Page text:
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Thread: How do they make more accurate machines, if it takes machines to make machines?

  1. #11
    Insider PBSteve's Avatar
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    That said, using a neural net might be an interesting way to develop a new control scheme.

    Edit: I'm reading the paper and I think that's what Ryan was talking about, although it was unclear in the way he worded it.
    Last edited by PBSteve; 01-27-2017 at 12:59 PM.
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  2. #12
    no, i think its more like, you use a neural network when you don't know the fundamental governing equations. you use the network to derive its own governing equations given a certain set of input data. the the netowrk not only has to use the governing equations, it also has to figure out what they are.

    in most cases where modeling is too complex or too tough for engineering applications, we know the governing equations. and the governing equations and there application is in and of itself, too complex for computational solutions to be generated in a reasonable time. and thats when you know and understand the system, and why its behaving as it is. if you don't know that, like a neural network wont, then you have added a HUGE mess of computation that your network has to do. it has to figure out what the problem is that it needs to solve. whereas, we already know how to solve the problem.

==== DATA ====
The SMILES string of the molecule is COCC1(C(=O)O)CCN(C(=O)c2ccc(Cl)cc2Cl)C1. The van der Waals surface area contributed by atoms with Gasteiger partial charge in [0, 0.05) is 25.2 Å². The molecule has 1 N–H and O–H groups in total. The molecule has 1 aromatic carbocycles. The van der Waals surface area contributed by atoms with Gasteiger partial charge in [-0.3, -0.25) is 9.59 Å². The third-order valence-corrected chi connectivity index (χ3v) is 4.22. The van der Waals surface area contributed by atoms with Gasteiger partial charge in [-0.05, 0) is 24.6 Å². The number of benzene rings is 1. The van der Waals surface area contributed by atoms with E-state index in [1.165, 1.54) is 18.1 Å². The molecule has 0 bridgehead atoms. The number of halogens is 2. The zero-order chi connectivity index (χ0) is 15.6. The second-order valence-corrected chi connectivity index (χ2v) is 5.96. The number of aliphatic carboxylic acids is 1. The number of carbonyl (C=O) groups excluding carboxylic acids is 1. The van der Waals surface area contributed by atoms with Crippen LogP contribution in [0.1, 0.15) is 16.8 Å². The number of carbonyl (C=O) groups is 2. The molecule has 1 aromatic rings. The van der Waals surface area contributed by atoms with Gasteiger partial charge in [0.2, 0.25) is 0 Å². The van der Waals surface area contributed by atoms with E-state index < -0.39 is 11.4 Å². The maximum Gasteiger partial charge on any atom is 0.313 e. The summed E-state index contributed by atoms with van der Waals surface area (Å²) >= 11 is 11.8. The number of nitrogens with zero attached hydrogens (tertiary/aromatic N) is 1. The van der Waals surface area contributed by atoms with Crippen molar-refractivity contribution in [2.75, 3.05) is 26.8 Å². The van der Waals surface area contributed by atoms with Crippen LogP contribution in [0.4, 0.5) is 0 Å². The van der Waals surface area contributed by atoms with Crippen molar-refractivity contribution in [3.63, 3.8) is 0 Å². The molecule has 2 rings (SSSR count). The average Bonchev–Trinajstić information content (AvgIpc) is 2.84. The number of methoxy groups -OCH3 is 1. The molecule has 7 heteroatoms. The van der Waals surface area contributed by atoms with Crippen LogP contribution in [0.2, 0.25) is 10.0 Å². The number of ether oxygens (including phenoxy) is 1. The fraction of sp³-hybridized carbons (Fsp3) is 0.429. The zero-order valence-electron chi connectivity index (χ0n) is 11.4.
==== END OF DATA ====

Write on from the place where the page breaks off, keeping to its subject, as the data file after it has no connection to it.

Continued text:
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  3. #13
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    Quote Originally Posted by PBSteve View Post
    I suspect that's true for a huge number of applications.

    Neural models are still kludgy at best, and even when they get better they won't always be appropriate. If you're working on a system with linear functions (like temperature), and just a few scalar ins and outs, there's no reason to introduce a neural network - your computer is doing nothing more than addition and multiplication, something a binary calculator is exceedingly good at. A huge portion of science engineering fits into this category, of simple, low-dimension linear relationships.

    It'd be like using a quantum computer to run MS Word. You don't need a neural net to run a thermostat, in fact it's probably a bad idea.
    I agree with all of this, with the pithy addendum that it is by their very kludginess that nets are useful at all. A lot of the criticisms of them as a toy have been fixed by Nvidia bothering to write cuDNN.

    My assumption in the original post is that Gordon actually has an interesting problem on his hands in the remaining noise that he can't dial out by his pre-cut and compensate approach. (A feedback mechanism superior to feedforward mechanisms which tend to have divergence problems.)

    Something like taking all of your input data and then looking at accuracy error in an REML fit model analysis could be useful to try to poke around if anything you're ALREADY MEASURING could be assignable in further error. I'm pretty sure linearity would be baked into that and it's computationally very cheap. The attractive part about doing it with online machine learning is you wouldn't have to fuck around with orthogonal DOE-by-hand nonsense and can just gradient descend you way to a local optimum.
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  4. #14
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    Quote Originally Posted by cockerpunk View Post